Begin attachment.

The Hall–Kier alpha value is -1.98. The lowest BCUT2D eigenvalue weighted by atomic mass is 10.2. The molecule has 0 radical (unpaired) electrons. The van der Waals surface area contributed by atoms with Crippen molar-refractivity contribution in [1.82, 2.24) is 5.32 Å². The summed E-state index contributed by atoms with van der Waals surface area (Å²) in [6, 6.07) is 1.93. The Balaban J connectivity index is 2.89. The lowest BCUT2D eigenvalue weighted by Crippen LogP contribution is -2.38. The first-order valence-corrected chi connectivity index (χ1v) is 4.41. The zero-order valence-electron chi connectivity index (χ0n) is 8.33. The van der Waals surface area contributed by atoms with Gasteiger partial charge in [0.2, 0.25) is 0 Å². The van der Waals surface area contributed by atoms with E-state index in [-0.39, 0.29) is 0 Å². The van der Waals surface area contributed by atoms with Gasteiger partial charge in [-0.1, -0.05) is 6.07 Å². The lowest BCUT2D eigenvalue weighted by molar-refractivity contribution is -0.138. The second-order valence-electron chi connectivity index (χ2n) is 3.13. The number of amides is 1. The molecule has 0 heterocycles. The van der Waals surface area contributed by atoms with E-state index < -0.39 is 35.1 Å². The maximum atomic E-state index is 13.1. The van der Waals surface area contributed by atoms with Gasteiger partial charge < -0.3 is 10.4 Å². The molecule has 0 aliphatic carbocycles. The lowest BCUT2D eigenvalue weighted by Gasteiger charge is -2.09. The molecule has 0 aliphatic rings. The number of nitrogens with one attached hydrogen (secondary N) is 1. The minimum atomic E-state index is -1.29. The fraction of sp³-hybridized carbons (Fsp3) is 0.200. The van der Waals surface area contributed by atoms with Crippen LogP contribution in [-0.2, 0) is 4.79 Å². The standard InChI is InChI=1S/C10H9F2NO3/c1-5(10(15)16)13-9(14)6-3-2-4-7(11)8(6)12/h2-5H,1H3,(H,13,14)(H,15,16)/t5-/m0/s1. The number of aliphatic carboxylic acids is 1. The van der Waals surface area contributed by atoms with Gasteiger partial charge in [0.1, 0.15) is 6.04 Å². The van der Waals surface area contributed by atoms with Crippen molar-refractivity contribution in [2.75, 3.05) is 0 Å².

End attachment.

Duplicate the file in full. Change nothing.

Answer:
The Hall–Kier alpha value is -1.98. The lowest BCUT2D eigenvalue weighted by atomic mass is 10.2. The molecule has 0 radical (unpaired) electrons. The van der Waals surface area contributed by atoms with Crippen molar-refractivity contribution in [1.82, 2.24) is 5.32 Å². The summed E-state index contributed by atoms with van der Waals surface area (Å²) in [6, 6.07) is 1.93. The Balaban J connectivity index is 2.89. The lowest BCUT2D eigenvalue weighted by Crippen LogP contribution is -2.38. The first-order valence-corrected chi connectivity index (χ1v) is 4.41. The zero-order valence-electron chi connectivity index (χ0n) is 8.33. The van der Waals surface area contributed by atoms with Gasteiger partial charge in [0.2, 0.25) is 0 Å². The van der Waals surface area contributed by atoms with E-state index in [-0.39, 0.29) is 0 Å². The van der Waals surface area contributed by atoms with Gasteiger partial charge in [-0.1, -0.05) is 6.07 Å². The lowest BCUT2D eigenvalue weighted by molar-refractivity contribution is -0.138. The second-order valence-electron chi connectivity index (χ2n) is 3.13. The number of amides is 1. The molecule has 0 heterocycles. The van der Waals surface area contributed by atoms with E-state index < -0.39 is 35.1 Å². The maximum atomic E-state index is 13.1. The van der Waals surface area contributed by atoms with Gasteiger partial charge < -0.3 is 10.4 Å². The molecule has 0 aliphatic carbocycles. The lowest BCUT2D eigenvalue weighted by Gasteiger charge is -2.09. The molecule has 0 aliphatic rings. The number of nitrogens with one attached hydrogen (secondary N) is 1. The minimum atomic E-state index is -1.29. The fraction of sp³-hybridized carbons (Fsp3) is 0.200. The van der Waals surface area contributed by atoms with Crippen LogP contribution in [-0.2, 0) is 4.79 Å². The standard InChI is InChI=1S/C10H9F2NO3/c1-5(10(15)16)13-9(14)6-3-2-4-7(11)8(6)12/h2-5H,1H3,(H,13,14)(H,15,16)/t5-/m0/s1. The number of aliphatic carboxylic acids is 1. The van der Waals surface area contributed by atoms with Gasteiger partial charge in [0.1, 0.15) is 6.04 Å². The van der Waals surface area contributed by atoms with Crippen molar-refractivity contribution in [2.75, 3.05) is 0 Å².